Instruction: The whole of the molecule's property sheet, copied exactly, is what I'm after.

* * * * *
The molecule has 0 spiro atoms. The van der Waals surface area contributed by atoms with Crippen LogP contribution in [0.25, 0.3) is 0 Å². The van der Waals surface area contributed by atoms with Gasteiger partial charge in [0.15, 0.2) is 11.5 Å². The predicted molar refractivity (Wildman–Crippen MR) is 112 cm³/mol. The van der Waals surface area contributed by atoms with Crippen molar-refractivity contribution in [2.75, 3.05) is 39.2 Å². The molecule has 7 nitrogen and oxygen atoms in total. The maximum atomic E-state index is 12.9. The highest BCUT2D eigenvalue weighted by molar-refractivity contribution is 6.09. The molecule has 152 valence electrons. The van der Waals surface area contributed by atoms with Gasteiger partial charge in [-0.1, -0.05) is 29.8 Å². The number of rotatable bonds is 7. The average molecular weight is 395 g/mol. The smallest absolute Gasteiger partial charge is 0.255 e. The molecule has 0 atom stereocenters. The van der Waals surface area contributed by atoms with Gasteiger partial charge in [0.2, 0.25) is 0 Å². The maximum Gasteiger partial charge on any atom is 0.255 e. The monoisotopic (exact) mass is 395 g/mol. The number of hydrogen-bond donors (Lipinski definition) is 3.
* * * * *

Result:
The molecule has 0 spiro atoms. The van der Waals surface area contributed by atoms with Crippen LogP contribution in [0.25, 0.3) is 0 Å². The van der Waals surface area contributed by atoms with Gasteiger partial charge in [0.15, 0.2) is 11.5 Å². The predicted molar refractivity (Wildman–Crippen MR) is 112 cm³/mol. The van der Waals surface area contributed by atoms with Crippen molar-refractivity contribution in [2.75, 3.05) is 39.2 Å². The molecule has 7 nitrogen and oxygen atoms in total. The maximum atomic E-state index is 12.9. The highest BCUT2D eigenvalue weighted by molar-refractivity contribution is 6.09. The molecule has 152 valence electrons. The van der Waals surface area contributed by atoms with Gasteiger partial charge in [-0.1, -0.05) is 29.8 Å². The number of rotatable bonds is 7. The average molecular weight is 395 g/mol. The smallest absolute Gasteiger partial charge is 0.255 e. The molecule has 0 atom stereocenters. The van der Waals surface area contributed by atoms with Gasteiger partial charge in [0.2, 0.25) is 0 Å². The maximum Gasteiger partial charge on any atom is 0.255 e. The monoisotopic (exact) mass is 395 g/mol. The number of hydrogen-bond donors (Lipinski definition) is 3.